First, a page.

The grey haired night clerk I dealt with the evening before is nice, affable and full of conversation but he seems scattered. I just want to make sure I’m all settled up for the next couple days.
Have to wait for a couple irate English fans that are not impressed with the establishment. I piece together that they booked their rooms over the web and had agreed to 1000 rand. This motel definitely isn’t worth 1000 rand per night. They leave quite pleased they have talked the clerk down to 700 rand. Choose not to ruin their moods by telling them I’m paying a third of that.
Cab drivers, the world over, seem to enjoy talking about the dangers of their cities. Today, a school group plays in the square in the morning sun, indicating that it’s safe enough for the moment.
Arrive at the bus queue, but none of them are heading to the stadium yet.
Speak to Lunika, a civil engineer student, who’s been placed in charge of the temporary bus stop. He asks about city planning and the infrastructure of Canada, and especially Calgary. Introduce him to the term ‘urban sprawl’. He laughs and promises to use it at the next possible opportunity. We then speak briefly about the differences between Spanish and English soccer before he runs off to try and convince one of the bus drivers to take a trip to the stadium as there are more people showing up wanting a ride.
Jump on the bus and head to the stadium. On the way the odd shirtless English fan can be spotted on the occasional bar patio. It’s not what I’d call hot out but when an English fan decides he’s on holiday, chances are at some point the shirt’s coming off.
The stadium comes into view as we make our way through the streets. The venue looks to have been designed to look like a seashell but the Canadian part of me sees a Tim Horton’s cruller.
“Don’t be an ugly tourist,” I tell myself.
Jump off the bus and pass a few locals kicking the ball about on the street next to the stadium. It’s two and a half hours before kick-off between England and Slovenia so there’s still space for a game of kick-about.
One of them is singing the first few lines of K’naan’s Waving Flag. “Give me freedom, give me fire, give me rhythm, take me higher,” incorrectly substituting ‘rhythm’ for ‘reason’.
Head to the media tent but am told by the policeman manning the gate that I have to walk all the way around the stadium to enter it from the other side, despite being a dozen metres away from the tent.
He’s apologetic but firm.
“Things change around here every day. Sometimes in this way, today not,” he says as I start off.
“Give me rhythm,” I think to myself.
It’s warm with a nice breeze but the humidity of the coastal city is starting to tell. A bit of sweat begins to soak my shirt between my back and the backpack that I’m using for my laptop and photo gear.
“Maybe the English have the right idea,” I joke to myself. Anyone who knows me would laugh at the idea of me walking around shirtless.
After the two kilometre walk, I find the entrance and am ushered in to pick up my field pass and hit the internet for an hour or so.
Head out to the pitch and join the photographers lining up for anthem photos. Spot David Beckham heading out in his vest and tie – I had forgotten he was serving as team assistant for this tournament. Grab a few frames as he makes himself comfortable on the England bench.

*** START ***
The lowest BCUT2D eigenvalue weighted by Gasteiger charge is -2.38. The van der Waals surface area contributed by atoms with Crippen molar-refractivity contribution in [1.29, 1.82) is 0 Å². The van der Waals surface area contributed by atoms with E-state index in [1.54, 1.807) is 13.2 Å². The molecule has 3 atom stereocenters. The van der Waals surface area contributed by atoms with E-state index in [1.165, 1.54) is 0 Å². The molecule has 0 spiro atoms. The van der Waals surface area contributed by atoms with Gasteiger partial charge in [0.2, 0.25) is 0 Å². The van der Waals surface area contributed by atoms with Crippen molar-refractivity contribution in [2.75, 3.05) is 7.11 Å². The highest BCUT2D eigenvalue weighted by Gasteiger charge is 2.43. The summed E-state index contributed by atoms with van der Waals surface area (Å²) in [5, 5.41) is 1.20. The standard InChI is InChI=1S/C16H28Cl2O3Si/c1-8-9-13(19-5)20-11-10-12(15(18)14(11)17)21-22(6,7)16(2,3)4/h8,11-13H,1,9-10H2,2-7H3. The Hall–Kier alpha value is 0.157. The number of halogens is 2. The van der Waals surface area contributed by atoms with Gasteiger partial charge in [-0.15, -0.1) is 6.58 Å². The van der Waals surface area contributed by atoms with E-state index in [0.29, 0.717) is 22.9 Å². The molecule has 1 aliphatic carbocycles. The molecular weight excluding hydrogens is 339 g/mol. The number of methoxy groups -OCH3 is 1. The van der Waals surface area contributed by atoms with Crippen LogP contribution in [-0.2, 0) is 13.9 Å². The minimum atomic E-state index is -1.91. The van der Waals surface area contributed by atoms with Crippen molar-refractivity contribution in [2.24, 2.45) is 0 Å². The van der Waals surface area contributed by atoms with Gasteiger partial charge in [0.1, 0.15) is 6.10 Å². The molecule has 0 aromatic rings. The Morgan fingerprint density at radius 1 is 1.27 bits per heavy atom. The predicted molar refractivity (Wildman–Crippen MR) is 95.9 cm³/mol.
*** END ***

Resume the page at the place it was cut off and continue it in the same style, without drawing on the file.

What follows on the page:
Game time approaches and I take my position behind the English goal. This spot was chosen with the hope of England attacking this net in the second half, perhaps needing a late winner. But once Jermaine Defoe scores in the first half at the opposite goal, I know that’s it done. This game was only going to have one goal in it, and that’s all that’s needed for England to progress. Never the less, England are through. Brilliant!
The English fans are loud throughout the game. Don’t know whether it’s because there are fewer vuvuzelas or if the English support was just bigger than the other matches I’ve been to but their chants and songs could be heard echoing around the stadium the entire match.
The English band continually coaxes the fans to join in with the playing of God Save the Queen, Rule Britannia and a fourteen minute performance of the Great Escape theme.
Following the match I grab place in the media room. I’m slowly surrounded by English photographers, who seem more interested in showing their images to one another and fishing for compliments than working.
Chuckle to myself when I think that this is not trait exclusive to English photographers.
Jump on the web and hit skype for a quick chat with my girlfriend. Afterwards, admit to myself I’m missing home, and two people in particular.
Go looking for the shuttle back from the stadium. Was told they run for four hours after any match. It’s only been three hours and there’s no sign of them. In fact I’m the only one on this particular street.
Give me rhythm.
Head back to stadium and phone a cab. Within ten minutes I’m headed back to motel.
David, the affable night clerk, welcomes me back as he sorts through the money and bookings. He asks if I’m leaving the next day. I remind him that I’m not and that we’re all sorted for the next couple days at least.
Head up to bed thinking I’m going to give myself a break over the next couple days.